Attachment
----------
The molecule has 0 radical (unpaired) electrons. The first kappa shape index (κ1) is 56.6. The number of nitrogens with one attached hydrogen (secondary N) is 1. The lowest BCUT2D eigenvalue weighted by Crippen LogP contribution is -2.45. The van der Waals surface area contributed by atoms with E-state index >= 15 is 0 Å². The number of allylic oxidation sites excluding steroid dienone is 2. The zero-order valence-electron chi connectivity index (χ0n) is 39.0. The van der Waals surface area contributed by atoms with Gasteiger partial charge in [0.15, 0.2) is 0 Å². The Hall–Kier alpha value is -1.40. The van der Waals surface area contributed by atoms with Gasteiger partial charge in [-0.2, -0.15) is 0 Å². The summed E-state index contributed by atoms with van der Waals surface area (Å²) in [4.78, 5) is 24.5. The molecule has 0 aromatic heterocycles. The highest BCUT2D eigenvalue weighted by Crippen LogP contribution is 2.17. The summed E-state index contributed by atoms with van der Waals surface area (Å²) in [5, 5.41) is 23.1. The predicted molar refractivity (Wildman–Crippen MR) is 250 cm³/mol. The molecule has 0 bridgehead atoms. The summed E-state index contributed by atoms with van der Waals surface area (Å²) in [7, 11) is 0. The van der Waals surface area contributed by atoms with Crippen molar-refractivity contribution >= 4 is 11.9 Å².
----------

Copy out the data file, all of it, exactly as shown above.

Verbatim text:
The molecule has 0 radical (unpaired) electrons. The first kappa shape index (κ1) is 56.6. The number of nitrogens with one attached hydrogen (secondary N) is 1. The lowest BCUT2D eigenvalue weighted by Crippen LogP contribution is -2.45. The van der Waals surface area contributed by atoms with E-state index >= 15 is 0 Å². The number of allylic oxidation sites excluding steroid dienone is 2. The zero-order valence-electron chi connectivity index (χ0n) is 39.0. The van der Waals surface area contributed by atoms with Gasteiger partial charge in [0.15, 0.2) is 0 Å². The Hall–Kier alpha value is -1.40. The van der Waals surface area contributed by atoms with Gasteiger partial charge in [-0.2, -0.15) is 0 Å². The summed E-state index contributed by atoms with van der Waals surface area (Å²) in [4.78, 5) is 24.5. The molecule has 0 aromatic heterocycles. The highest BCUT2D eigenvalue weighted by Crippen LogP contribution is 2.17. The summed E-state index contributed by atoms with van der Waals surface area (Å²) in [5, 5.41) is 23.1. The predicted molar refractivity (Wildman–Crippen MR) is 250 cm³/mol. The molecule has 0 bridgehead atoms. The summed E-state index contributed by atoms with van der Waals surface area (Å²) in [7, 11) is 0. The van der Waals surface area contributed by atoms with Crippen molar-refractivity contribution >= 4 is 11.9 Å².